By Brieanna Charlebois
March marks a full year since the novel coronavirus disrupted everyday life in Canada. While it’s beenchallenging for all, it also provided an opportunity for reflection. It’s given many of us the needed time to examine various aspects of our lives to determine which parts we’d like to resume “once this is all over”.
It’s undeniably been a tough year for law enforcement. Organizations and governing bodies have begun releasing 2020 data, much of which suggests and sheds light on the many unintended consequences of various public health and safety measures. While crime rates are down
for most departments, law enforcement across the country observed an uptick in mental health-related calls last year.
Our cover story profiles how the pandemic has exacerbated the ongoing mental health crisis and how this has, in turn, affected officer well-being. Domestic violence is also on the rise, another unintended effect of the pandemic. While stay-at-home orders were intended to protect the public and prevent widespread infection, it also left many DV victims trapped with their abusers, isolated from friends, family and other supports. Police too, who already confront an increased risk of mental health disorders as a result of their work, faced additional scrutiny due to the social movement that began south of the border.
While mental exhaustion continues to run rampant, department have started to reflect and refine their practices. In the feature “A case for an integrated interdisciplinary approach”, Lori Horne discusses how the pandemic created a renewed commitment to reducing conflict during police-civilian encounters, minimizing use of force and preventing injury. This, she writes, can only be done through a collaborative effort.
“Organizations and governing bodies have begun releasing 2020 data, much of which suggests and sheds light on the many unintended consequences of various public health and safety measures.”
“Teamwork makes the dream work”. It’s a saying (first attributed to American John Maxwell) that we’ve likely all heard at one point in our lives—I know it was a major theme in my collegiate soccer days—but it’s also become integral to modern-day policing. For example, to combat many of the aforementioned mental health calls, many departments teamed up with their local Canadian Mental Health Association to provide an integrated approach when responding. This month’s Q&A features Inspector Derek West of the Thunder Bay Police Service, who discusses the success of the department’s new pilot project: The Integrated Mobile Police and Crisis Team (IMPACT).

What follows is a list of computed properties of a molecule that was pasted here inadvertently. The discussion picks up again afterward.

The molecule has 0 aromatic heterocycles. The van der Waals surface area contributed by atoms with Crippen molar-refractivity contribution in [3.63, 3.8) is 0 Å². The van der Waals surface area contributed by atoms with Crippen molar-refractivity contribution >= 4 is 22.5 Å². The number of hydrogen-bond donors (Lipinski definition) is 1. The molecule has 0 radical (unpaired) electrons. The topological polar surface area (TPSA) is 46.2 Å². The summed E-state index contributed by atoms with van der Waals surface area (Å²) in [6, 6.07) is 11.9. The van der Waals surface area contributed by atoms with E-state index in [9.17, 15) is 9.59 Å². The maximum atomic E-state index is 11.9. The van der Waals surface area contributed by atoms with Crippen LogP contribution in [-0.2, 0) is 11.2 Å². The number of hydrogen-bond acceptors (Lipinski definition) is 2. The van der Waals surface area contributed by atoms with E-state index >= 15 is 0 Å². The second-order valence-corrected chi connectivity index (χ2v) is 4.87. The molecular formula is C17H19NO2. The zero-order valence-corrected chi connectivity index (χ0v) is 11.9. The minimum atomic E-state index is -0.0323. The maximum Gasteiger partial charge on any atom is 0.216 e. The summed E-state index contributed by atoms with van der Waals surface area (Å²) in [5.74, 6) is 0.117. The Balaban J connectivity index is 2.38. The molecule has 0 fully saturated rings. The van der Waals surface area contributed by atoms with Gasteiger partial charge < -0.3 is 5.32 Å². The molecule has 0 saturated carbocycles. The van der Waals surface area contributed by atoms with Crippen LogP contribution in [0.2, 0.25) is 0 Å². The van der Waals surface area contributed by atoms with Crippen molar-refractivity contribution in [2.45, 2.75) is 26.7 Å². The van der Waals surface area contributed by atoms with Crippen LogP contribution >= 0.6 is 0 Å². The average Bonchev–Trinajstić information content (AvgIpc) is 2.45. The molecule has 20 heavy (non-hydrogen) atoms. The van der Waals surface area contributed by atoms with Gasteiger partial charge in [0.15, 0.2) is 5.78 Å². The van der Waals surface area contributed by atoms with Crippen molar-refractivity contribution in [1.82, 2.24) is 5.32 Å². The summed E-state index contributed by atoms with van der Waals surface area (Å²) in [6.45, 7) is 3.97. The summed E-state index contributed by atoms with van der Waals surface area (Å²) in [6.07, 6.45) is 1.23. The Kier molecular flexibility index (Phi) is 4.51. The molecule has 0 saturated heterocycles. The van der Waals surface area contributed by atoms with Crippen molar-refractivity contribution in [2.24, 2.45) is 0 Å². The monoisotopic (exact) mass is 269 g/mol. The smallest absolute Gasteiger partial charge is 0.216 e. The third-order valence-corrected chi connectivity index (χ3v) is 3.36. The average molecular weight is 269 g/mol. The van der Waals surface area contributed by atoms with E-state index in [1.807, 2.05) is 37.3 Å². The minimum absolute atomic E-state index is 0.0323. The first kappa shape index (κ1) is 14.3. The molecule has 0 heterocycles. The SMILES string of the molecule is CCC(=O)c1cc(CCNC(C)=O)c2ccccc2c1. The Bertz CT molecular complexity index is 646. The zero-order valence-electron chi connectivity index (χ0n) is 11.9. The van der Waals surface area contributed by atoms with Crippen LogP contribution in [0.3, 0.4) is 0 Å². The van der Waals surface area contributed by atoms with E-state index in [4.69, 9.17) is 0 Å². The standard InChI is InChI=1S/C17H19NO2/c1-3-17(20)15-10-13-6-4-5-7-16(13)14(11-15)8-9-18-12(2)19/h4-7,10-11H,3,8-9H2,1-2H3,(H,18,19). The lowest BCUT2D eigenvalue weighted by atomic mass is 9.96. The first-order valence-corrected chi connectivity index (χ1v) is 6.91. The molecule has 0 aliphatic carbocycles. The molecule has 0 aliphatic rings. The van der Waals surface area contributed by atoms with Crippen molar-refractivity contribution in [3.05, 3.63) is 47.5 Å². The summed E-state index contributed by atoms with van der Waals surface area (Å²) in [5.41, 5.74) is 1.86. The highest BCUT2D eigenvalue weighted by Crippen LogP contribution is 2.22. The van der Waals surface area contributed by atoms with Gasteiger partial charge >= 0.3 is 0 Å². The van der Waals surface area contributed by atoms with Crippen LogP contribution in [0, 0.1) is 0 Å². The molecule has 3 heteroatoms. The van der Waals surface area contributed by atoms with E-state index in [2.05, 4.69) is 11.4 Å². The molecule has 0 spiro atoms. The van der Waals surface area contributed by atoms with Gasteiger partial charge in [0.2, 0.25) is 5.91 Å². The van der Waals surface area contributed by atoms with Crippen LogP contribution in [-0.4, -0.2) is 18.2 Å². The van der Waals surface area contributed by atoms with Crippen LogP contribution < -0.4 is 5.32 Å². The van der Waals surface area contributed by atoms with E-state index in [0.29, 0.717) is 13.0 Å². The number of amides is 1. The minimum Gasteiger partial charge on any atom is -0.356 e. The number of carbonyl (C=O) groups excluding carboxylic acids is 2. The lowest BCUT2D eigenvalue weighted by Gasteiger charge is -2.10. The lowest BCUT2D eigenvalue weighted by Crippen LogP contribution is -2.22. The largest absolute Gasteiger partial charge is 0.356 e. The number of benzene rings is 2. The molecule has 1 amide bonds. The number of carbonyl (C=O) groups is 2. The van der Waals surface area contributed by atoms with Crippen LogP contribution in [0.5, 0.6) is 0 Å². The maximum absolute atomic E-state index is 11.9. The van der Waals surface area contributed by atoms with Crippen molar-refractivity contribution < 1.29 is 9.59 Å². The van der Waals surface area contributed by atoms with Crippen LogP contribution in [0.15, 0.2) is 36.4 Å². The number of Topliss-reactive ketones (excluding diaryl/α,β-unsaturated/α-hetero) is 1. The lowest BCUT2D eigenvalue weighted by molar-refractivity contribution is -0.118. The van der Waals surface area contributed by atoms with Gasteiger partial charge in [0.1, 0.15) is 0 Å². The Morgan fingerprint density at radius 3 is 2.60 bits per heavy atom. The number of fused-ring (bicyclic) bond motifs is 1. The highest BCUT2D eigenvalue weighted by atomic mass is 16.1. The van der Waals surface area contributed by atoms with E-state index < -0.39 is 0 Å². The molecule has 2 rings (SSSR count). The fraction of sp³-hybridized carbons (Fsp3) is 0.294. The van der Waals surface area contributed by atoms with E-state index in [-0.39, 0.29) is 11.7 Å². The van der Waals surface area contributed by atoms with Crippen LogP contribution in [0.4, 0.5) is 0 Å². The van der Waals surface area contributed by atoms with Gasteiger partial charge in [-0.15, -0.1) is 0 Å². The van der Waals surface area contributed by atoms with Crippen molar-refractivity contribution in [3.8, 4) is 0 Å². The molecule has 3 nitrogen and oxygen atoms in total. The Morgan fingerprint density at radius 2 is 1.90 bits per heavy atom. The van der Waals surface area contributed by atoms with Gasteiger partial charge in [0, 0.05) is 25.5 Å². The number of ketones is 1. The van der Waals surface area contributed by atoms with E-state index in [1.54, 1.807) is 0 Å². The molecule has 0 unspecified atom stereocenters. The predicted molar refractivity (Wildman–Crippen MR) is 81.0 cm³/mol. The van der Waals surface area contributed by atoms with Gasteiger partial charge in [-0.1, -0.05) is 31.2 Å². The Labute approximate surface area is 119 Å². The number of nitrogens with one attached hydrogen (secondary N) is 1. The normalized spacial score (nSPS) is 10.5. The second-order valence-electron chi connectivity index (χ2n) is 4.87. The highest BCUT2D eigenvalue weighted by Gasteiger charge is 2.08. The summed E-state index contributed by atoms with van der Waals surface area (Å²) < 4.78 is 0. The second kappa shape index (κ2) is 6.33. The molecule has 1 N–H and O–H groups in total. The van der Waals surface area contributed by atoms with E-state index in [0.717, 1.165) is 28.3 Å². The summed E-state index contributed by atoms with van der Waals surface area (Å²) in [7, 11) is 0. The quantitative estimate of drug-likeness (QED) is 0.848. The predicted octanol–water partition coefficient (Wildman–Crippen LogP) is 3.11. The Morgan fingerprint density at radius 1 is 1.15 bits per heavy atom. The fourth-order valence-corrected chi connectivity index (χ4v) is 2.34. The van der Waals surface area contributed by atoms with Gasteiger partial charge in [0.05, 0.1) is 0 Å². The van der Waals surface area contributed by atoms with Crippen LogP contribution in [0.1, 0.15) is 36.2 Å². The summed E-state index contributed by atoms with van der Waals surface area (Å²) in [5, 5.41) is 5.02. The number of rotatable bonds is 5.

Michelle Vincent’s Holding the Line column also features the power of partnerships. She discusses the culture of policing and suggests the established competitive nature within organizations is actually far less effective than collaboration in achieving a collective goal.
Tom Wetzel brings the message home in the Back of the Book section. He challenges leaders to lean on—and listen to—every member of their team and to use all resources and personnel, regardless of rank. He encourages management to take advantage of the talent within their organization. Do this, he writes, and success is bound to follow.
This issue largely reflects on the past year, with the goal of arming ourselves with newly acquired knowledge and data as we look forward to the future. If the pandemic has taught us anything, it’s that we can’t get through difficult times without leaning on each other. That said, everyone must pull their own weight and do their part. We either succeed together or we fail together. I challenge you all to bring this notion into your workplace because it’s clear: we’re simply better when we work together.